In early 2009 Congress and the president passed an $800 billion economic stimulus (tax cut and government spending) package. A number of analysts argued at the time that given the context — very severe downturn, interest rates already near zero, steep drop in home and stock asset values — the package was too small. Though the stimulus has helped (CBO, Blinder and Zandi), the pessimists appear to have been right: the economic recovery is languishing.
It looks very unlikely that there will be a second stimulus. This isn’t surprising. An initial stimulus that is insufficiently large risks creating (at least) three kinds of political trap:
1. Debt worry. From a post I wrote in January 2009:
Our experience in the 1930s and Japan’s in the 1990s … teach that if early stimulus efforts are too modest, they create a political trap: concern about the government debt produced by the earlier stimulus packages grows, which heightens opposition to further stimulus.
2. Perception that insufficient = ineffective. Here’s Paul Krugman in March of 2009:
Sooner or later the administration will realize that more must be done. But when it comes back for more money, will Congress go along?
Here’s the picture that scares me: It’s September 2009, the unemployment rate has passed 9 percent, and despite the early round of stimulus spending it’s still headed up. Mr. Obama finally concedes that a bigger stimulus is needed.
But he can’t get his new plan through Congress because approval for his economic policies has plummeted, partly because his policies are seen to have failed…. And as a result, the recession rages on, unchecked.
3. The party-in-power’s need for an optimistic message in election season. Mark Thoma:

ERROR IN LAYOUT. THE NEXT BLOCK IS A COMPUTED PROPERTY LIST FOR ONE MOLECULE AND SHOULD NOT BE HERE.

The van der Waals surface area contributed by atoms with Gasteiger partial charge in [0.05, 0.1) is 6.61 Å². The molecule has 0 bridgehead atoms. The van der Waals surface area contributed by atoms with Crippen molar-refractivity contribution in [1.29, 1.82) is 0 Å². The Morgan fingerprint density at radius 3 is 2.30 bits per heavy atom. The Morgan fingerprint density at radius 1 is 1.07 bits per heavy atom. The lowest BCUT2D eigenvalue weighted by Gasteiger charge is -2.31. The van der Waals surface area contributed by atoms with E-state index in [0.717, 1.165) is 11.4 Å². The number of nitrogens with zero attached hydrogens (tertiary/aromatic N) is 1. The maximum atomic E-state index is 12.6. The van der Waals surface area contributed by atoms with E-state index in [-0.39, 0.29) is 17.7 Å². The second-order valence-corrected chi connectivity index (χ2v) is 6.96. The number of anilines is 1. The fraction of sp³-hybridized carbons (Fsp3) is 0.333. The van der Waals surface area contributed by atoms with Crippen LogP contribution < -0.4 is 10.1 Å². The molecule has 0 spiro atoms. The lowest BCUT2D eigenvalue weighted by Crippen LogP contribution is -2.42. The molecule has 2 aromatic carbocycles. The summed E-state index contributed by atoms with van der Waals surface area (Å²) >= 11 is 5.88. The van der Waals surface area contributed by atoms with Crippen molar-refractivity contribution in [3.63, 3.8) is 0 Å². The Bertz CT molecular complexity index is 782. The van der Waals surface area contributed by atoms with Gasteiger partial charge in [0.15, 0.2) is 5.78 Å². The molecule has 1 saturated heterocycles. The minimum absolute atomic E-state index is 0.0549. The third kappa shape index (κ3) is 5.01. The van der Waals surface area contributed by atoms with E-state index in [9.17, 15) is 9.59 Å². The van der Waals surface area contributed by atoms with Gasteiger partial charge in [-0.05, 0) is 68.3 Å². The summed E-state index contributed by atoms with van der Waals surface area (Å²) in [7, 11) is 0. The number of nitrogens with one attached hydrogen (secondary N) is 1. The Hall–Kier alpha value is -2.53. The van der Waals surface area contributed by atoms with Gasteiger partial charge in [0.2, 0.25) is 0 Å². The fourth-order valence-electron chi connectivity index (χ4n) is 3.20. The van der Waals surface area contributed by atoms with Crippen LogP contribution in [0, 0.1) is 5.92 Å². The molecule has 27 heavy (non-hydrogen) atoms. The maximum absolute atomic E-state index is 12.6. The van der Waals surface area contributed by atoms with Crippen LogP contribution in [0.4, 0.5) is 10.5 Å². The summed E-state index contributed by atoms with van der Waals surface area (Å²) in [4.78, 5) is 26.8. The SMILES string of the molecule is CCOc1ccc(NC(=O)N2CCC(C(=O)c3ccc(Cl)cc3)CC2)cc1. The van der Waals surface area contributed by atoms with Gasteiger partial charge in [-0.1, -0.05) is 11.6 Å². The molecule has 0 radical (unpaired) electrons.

The administration joined in pushing the “we are poised for recovery” line because it seemed like good politics and good economics to try to create a sense of optimism. When the economy did start to recover, they could build upon this story of how the stimulus package saved the day.
But what if the economy, and employment in particular, didn’t start to recover before the election, what then? The administration suddenly finds itself in a predicament. There’s not enough time before the election to actually implement a new stimulus program and expect to see results, so they are stuck with the economy they have, an economy they promised would be boosted by the stimulus programs (…).
So the administration has little choice but to argue that the stimulus programs that it put into place have set the stage for the economy to recover, and, in fact, that recovery is already underway.
I believe Lane Kenworthy is correct in his criticism of the fiscal stimulus; it was far too small to have much of an effect. As Dean Baker has pointed out, it was more than offset by the fall in consumer demand fueled by the “wealth effect” spending of the twin equities and housing market bubbles. Baker asserts;
“The combined impact of the drop in house prices to date and the loss of stock wealth should be a falloff in annual consumption of between $480 billion and $660 billion. The mid-point of this range would imply a drop in annual consumption of $570 billion. Adding this to the $600 billion drop in construction spending implies a falloff in annual demand of $1,170 billion.”
A much larger stimulus was needed. In addition, more needs to be focused on direct, job creating spending and social entitlements rather than on tax cuts and state budget deficit relief because such fiscal spending has a much higher multiplier effect.